Book Review: Leisureguy's Guide to Gourmet Shaving: Shaving Made Enjoyable
My rating: 4 of 5 stars
If you're like me, you dread shaving. It's a chore that helps me look "professional" but I don't get any satisfaction from it. I've spent a lot of money on different razors, cartridges, and shaving cream yet none of them seem to make it much better. I think I look best clean shaven but I don't want to drag 6 blades across my face again.
About a year ago, I got really interested in the idea of wet shaving. The Art of Manliness had an article entitled A Man's Guide To Reddit that showed several subreddit's that I'd never seen before, including one that deals with wet shaving called, /r/Wicked_Edge. I read several articles about wet shaving on the forum by Leisureguy and using his recommendation, added a razor, a brush, and some accessories to my Amazon wishlist. Cut to Valentine's day earlier this month and my wife got me the razor, brush, and shaving soap I wanted. It was really unexpected and I couldn't wait to try it out. I knew I needed to do some more reading before I started so I picked up a copy of Leisureguy's Guide to Gourmet Shaving.
The book is very thorough and provides a lot of examples and links to websites that show videos and images of everything he explains. I enjoyed the author comparing wet shaving to a Japanese tea ceremony. Both are rituals that might seem simple but by doing them daily with care, you will get a lot of satisfaction from the process.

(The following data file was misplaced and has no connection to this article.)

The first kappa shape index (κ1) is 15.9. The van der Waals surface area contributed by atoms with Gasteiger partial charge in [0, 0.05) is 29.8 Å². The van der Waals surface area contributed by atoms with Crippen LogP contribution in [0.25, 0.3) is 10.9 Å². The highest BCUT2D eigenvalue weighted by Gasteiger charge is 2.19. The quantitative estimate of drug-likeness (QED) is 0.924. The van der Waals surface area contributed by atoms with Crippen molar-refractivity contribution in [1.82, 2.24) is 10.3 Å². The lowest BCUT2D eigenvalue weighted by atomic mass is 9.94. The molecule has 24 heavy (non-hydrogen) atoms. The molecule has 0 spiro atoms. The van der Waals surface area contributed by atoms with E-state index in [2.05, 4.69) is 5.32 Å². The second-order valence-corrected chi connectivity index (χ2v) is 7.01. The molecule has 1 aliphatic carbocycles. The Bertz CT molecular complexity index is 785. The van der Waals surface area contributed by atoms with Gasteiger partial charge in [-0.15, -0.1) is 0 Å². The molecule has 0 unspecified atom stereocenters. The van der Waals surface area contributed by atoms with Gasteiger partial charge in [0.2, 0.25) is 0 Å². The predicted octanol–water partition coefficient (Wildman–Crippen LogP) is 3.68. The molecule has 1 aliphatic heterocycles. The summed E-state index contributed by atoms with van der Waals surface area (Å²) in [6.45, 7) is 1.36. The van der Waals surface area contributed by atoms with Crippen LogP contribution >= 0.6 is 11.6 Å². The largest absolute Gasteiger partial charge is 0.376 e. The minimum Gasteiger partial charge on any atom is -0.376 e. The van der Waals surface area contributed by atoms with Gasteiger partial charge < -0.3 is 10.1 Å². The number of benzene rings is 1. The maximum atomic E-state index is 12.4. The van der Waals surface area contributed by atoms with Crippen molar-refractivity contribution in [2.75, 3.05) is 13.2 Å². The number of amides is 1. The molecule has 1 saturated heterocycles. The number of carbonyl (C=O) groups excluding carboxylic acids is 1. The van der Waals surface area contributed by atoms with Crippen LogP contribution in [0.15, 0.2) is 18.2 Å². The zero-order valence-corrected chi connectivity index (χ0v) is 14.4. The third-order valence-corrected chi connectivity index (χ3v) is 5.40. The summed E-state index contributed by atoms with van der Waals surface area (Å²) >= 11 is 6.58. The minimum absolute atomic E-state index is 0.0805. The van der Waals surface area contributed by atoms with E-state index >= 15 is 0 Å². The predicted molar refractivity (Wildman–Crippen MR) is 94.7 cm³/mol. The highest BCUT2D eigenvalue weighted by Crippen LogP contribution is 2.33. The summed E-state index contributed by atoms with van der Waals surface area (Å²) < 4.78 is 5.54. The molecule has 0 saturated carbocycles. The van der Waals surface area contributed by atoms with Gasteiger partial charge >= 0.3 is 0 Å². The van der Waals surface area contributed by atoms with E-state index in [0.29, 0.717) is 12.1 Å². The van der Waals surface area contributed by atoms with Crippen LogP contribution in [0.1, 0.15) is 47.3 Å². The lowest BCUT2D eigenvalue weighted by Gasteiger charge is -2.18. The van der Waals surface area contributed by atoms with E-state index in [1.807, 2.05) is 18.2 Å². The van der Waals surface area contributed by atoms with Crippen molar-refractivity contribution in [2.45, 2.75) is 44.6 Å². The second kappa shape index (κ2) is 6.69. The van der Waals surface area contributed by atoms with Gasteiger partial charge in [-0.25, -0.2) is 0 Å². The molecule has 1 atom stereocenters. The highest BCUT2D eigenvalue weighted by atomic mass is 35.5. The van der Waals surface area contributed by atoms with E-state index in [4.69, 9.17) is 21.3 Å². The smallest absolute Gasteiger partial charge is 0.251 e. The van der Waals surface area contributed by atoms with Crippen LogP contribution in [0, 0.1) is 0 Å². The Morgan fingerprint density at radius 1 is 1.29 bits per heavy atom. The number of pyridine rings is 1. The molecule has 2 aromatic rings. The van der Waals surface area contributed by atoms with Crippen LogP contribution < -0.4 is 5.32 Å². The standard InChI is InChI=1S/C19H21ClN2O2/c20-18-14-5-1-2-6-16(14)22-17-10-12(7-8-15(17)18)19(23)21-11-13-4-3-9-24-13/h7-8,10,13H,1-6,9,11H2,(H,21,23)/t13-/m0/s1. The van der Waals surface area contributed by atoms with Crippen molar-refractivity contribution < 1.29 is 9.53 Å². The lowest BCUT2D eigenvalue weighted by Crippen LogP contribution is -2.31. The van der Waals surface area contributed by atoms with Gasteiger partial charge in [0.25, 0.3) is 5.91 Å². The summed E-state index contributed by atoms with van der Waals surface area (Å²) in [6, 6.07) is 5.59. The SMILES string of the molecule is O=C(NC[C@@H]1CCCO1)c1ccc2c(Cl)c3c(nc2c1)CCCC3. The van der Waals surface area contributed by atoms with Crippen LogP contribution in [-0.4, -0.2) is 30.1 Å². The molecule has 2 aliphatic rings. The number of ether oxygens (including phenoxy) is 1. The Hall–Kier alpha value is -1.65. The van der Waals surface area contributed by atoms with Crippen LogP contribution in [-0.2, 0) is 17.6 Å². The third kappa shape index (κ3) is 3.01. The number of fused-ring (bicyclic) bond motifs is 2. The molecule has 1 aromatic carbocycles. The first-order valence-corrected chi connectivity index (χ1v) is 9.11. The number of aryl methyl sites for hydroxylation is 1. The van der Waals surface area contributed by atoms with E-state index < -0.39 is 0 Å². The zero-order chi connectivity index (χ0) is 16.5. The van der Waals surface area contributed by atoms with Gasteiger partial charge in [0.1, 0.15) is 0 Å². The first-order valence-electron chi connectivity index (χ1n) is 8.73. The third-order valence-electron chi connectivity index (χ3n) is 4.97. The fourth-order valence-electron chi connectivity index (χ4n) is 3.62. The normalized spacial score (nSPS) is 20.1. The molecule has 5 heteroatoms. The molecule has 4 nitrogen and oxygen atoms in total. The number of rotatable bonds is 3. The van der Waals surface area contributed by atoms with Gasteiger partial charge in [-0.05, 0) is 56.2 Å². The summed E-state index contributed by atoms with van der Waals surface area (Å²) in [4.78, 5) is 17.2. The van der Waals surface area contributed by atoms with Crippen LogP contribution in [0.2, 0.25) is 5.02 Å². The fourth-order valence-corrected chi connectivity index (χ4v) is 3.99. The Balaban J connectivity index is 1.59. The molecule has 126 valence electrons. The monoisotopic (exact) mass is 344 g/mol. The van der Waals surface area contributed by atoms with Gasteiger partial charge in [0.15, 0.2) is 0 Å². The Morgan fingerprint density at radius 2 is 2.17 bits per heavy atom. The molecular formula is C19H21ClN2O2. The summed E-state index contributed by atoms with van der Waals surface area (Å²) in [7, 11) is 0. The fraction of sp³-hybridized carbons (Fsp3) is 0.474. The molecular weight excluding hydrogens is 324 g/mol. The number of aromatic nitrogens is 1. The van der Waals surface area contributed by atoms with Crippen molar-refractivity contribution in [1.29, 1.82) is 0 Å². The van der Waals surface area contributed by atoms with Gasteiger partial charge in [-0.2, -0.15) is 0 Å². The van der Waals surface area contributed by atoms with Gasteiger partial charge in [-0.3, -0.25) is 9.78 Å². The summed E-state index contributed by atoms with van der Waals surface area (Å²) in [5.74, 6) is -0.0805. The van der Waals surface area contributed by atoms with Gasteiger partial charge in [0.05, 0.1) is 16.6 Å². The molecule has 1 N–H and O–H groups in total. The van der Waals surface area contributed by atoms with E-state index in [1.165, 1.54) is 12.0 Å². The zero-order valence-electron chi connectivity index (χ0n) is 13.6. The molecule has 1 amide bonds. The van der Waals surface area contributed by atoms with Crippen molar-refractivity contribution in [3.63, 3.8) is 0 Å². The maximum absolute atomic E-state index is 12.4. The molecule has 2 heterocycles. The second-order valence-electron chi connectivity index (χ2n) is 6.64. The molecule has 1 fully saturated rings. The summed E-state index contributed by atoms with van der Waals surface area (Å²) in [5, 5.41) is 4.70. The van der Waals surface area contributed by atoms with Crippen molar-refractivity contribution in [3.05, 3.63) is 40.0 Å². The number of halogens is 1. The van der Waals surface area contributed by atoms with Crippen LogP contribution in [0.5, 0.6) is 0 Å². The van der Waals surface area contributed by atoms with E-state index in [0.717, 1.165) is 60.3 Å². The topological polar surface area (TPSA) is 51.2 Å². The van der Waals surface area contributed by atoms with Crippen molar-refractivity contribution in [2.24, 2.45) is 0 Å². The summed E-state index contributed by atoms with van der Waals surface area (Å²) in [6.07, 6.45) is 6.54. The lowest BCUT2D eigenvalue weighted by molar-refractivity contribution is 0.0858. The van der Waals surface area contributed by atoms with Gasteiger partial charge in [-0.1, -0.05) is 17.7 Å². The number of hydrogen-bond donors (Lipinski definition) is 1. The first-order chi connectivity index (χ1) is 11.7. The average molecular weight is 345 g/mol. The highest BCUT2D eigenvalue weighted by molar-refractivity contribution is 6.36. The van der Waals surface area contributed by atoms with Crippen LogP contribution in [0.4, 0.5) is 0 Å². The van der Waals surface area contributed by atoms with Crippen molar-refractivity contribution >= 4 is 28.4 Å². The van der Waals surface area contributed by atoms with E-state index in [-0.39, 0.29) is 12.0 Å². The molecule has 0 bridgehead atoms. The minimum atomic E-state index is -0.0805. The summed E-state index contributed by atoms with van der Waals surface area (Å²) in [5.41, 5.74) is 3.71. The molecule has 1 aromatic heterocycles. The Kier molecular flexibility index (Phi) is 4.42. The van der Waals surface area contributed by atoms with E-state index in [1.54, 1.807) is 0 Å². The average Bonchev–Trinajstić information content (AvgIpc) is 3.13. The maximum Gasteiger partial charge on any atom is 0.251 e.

For each item needed in wet shaving, he gives plenty of recommendations and provides links on where to buy them. He also has several step-by-step processes for different shaving techniques. He is also honest in that you CAN save money by switching from a cartridge shave to wet shaving, but that if you are like most people you will enjoy the process and end up buying several razors and brushes.
If you want to enjoy shaving, I recommend you first read this book and then start wet shaving.
1. "The basic idea is that a person who views his capabilities (intelligence, skill, whatever) as fixed and having definite limits will see a failure as a sign he has hit one of those limits; in contrast, a person who views his capabilities as essentially unlimited will view a failure as a sign he's found an area in which he can improve - and the worse the failure, the greater the possible improvement."
"Your second razor should be a Slant Bar."
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